July 4th weather: Here's what to know

Posted at 1:59 PM, Jul 01, 2016

The Fourth of July is a day usually reserved for parades, cookouts and fireworks, but the weather doesn't always cooperate.

Rain showers and thunderstorms — and even a lack there-of — are putting a damper on some celebrations across the U.S.

The heaviest rain on the actual holiday are most likely across the Ohio Valley, stretching across southern Illinois, southern Indiana, southern Ohio, West Virginia and Kentucky.

All of this rain is because of a stationary front setting up shot across the region, and depending on the timing of these rain showers and thunderstorms, it could postpone or cancel some fireworks in those states.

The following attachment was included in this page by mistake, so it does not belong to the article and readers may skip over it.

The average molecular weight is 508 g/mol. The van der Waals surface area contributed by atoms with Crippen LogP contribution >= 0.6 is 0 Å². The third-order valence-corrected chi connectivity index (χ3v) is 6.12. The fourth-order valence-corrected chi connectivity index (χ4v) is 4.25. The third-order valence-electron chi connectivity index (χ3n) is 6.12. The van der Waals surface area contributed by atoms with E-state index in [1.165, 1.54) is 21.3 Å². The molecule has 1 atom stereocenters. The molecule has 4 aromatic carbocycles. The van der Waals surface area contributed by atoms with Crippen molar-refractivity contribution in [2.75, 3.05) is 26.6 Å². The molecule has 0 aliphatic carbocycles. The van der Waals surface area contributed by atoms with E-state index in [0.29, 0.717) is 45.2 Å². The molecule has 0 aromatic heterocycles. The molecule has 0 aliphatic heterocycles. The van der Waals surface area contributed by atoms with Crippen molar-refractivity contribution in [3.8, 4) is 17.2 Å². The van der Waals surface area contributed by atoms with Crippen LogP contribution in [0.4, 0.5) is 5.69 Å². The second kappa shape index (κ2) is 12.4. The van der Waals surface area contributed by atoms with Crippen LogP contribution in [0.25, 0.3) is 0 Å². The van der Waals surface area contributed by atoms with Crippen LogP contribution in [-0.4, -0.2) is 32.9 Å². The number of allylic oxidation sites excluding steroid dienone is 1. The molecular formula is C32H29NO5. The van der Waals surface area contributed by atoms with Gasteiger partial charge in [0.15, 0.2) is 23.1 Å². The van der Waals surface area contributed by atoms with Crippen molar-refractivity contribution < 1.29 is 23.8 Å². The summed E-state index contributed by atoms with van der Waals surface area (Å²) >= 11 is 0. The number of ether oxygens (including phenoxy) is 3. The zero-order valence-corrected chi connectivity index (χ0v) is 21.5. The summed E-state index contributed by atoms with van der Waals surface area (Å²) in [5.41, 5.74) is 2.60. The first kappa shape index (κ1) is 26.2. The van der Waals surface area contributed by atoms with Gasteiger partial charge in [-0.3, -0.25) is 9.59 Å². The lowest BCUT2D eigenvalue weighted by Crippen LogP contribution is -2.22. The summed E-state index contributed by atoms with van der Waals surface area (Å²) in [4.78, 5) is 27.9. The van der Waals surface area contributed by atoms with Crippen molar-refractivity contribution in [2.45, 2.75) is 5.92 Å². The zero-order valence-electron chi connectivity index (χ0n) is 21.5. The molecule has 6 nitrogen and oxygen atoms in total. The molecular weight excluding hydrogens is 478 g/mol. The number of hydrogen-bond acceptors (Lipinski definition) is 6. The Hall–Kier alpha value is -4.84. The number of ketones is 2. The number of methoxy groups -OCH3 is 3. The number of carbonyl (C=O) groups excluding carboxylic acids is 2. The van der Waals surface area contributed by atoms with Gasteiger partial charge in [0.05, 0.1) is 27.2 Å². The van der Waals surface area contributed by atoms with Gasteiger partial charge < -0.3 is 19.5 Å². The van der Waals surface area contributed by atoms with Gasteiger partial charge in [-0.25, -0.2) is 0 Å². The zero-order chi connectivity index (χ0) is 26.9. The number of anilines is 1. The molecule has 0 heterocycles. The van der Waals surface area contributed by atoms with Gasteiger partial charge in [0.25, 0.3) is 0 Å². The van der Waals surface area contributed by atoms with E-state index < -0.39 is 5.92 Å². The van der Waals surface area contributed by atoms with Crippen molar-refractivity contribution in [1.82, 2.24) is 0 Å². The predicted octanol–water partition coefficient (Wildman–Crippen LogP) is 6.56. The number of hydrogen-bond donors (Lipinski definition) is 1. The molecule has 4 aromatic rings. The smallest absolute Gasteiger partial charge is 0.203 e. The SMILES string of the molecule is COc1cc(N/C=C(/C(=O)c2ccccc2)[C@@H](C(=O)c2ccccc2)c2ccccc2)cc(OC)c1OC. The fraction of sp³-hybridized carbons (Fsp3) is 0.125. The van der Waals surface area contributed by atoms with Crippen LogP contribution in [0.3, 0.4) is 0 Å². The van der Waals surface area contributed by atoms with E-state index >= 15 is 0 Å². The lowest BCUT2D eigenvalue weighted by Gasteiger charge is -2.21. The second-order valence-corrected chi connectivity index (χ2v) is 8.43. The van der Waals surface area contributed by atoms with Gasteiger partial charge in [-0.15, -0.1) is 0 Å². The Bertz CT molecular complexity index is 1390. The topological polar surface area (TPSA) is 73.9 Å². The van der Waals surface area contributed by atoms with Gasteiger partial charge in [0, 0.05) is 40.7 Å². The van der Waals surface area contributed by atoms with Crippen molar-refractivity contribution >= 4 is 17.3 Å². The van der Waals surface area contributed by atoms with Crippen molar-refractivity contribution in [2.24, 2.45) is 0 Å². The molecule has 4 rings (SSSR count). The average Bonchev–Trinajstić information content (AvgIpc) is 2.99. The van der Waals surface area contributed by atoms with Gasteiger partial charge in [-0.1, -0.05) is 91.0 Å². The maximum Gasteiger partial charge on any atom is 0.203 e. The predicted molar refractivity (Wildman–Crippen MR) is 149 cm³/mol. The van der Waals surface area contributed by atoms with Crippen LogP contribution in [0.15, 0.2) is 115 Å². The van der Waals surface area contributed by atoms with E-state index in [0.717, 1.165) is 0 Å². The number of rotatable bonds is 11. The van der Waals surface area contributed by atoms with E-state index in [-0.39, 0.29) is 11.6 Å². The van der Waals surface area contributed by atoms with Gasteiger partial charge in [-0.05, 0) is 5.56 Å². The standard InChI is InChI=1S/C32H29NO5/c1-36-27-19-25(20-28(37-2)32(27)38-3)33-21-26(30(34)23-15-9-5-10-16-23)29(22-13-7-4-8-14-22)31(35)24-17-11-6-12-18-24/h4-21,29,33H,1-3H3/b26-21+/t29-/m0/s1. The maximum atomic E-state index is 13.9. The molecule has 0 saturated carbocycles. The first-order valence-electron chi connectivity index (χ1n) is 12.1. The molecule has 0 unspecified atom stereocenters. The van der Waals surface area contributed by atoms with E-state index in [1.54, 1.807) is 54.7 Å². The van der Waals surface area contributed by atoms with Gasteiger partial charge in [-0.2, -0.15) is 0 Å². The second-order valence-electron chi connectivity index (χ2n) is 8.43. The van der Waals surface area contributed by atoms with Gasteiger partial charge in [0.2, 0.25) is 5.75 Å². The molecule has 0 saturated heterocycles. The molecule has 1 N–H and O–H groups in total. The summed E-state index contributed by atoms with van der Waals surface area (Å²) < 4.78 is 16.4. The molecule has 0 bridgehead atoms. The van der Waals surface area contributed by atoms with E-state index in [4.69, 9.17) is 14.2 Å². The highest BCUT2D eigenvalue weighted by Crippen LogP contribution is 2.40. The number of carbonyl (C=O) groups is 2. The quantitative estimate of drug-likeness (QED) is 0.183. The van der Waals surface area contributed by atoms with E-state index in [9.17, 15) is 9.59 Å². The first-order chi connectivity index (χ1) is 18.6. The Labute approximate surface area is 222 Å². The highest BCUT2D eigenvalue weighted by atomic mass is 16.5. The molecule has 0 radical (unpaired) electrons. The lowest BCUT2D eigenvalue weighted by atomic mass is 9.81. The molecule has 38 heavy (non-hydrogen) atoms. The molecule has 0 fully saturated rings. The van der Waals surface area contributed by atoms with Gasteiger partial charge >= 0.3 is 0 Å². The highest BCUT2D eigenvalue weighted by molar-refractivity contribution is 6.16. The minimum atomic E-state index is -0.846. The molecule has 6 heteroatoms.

At the other side of the spectrum, some cities in the western United States and a few places in the Midwest have banned fireworks because of drought and increased fire risk.

Pop-up thunderstorms in the eastern half of the country and drier conditions across most of the West are fairly common for early July.

Just keep an eye on the forecast and track any rain with your Storm Shield App and RadarCast.

Follow Storm Shield Meteorologist Jason Meyersvia the Storm Shield appon Twitter, Facebook, and YouTube. Download the Storm Shield Weather Radio App for your iPhone or Android device and get severe weather alerts wherever you are. Named by one of the best weather apps for your iPhone.